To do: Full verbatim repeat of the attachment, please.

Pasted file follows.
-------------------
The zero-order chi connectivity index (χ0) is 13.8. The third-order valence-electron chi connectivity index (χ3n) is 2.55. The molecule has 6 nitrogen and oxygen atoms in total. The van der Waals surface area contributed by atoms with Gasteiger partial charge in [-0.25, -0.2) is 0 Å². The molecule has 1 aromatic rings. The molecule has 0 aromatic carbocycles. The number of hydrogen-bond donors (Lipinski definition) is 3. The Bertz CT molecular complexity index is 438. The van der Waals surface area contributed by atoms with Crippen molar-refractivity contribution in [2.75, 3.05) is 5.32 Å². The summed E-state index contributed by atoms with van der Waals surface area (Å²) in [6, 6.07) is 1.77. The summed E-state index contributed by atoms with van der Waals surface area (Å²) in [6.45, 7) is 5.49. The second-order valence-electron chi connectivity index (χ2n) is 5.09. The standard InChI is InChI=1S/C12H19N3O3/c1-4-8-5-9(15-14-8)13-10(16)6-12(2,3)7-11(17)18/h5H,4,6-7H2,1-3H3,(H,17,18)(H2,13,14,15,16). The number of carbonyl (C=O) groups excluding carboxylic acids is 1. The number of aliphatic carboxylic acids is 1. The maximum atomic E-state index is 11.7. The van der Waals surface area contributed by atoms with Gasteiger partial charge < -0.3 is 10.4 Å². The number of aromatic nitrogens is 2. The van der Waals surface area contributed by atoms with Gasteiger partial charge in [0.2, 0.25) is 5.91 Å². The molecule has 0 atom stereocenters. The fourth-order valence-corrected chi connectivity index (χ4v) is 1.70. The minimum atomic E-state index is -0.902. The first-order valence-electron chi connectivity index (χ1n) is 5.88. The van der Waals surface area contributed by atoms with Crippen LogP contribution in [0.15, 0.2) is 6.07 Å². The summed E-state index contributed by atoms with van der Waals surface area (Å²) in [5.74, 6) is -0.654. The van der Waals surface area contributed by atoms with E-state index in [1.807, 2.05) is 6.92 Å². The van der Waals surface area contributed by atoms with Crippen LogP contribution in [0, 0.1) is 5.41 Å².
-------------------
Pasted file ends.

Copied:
The zero-order chi connectivity index (χ0) is 13.8. The third-order valence-electron chi connectivity index (χ3n) is 2.55. The molecule has 6 nitrogen and oxygen atoms in total. The van der Waals surface area contributed by atoms with Gasteiger partial charge in [-0.25, -0.2) is 0 Å². The molecule has 1 aromatic rings. The molecule has 0 aromatic carbocycles. The number of hydrogen-bond donors (Lipinski definition) is 3. The Bertz CT molecular complexity index is 438. The van der Waals surface area contributed by atoms with Crippen molar-refractivity contribution in [2.75, 3.05) is 5.32 Å². The summed E-state index contributed by atoms with van der Waals surface area (Å²) in [6, 6.07) is 1.77. The summed E-state index contributed by atoms with van der Waals surface area (Å²) in [6.45, 7) is 5.49. The second-order valence-electron chi connectivity index (χ2n) is 5.09. The standard InChI is InChI=1S/C12H19N3O3/c1-4-8-5-9(15-14-8)13-10(16)6-12(2,3)7-11(17)18/h5H,4,6-7H2,1-3H3,(H,17,18)(H2,13,14,15,16). The number of carbonyl (C=O) groups excluding carboxylic acids is 1. The number of aliphatic carboxylic acids is 1. The maximum atomic E-state index is 11.7. The van der Waals surface area contributed by atoms with Gasteiger partial charge < -0.3 is 10.4 Å². The number of aromatic nitrogens is 2. The van der Waals surface area contributed by atoms with Gasteiger partial charge in [0.2, 0.25) is 5.91 Å². The molecule has 0 atom stereocenters. The fourth-order valence-corrected chi connectivity index (χ4v) is 1.70. The minimum atomic E-state index is -0.902. The first-order valence-electron chi connectivity index (χ1n) is 5.88. The van der Waals surface area contributed by atoms with Crippen LogP contribution in [0.15, 0.2) is 6.07 Å². The summed E-state index contributed by atoms with van der Waals surface area (Å²) in [5.74, 6) is -0.654. The van der Waals surface area contributed by atoms with E-state index in [1.807, 2.05) is 6.92 Å². The van der Waals surface area contributed by atoms with Crippen LogP contribution in [0, 0.1) is 5.41 Å².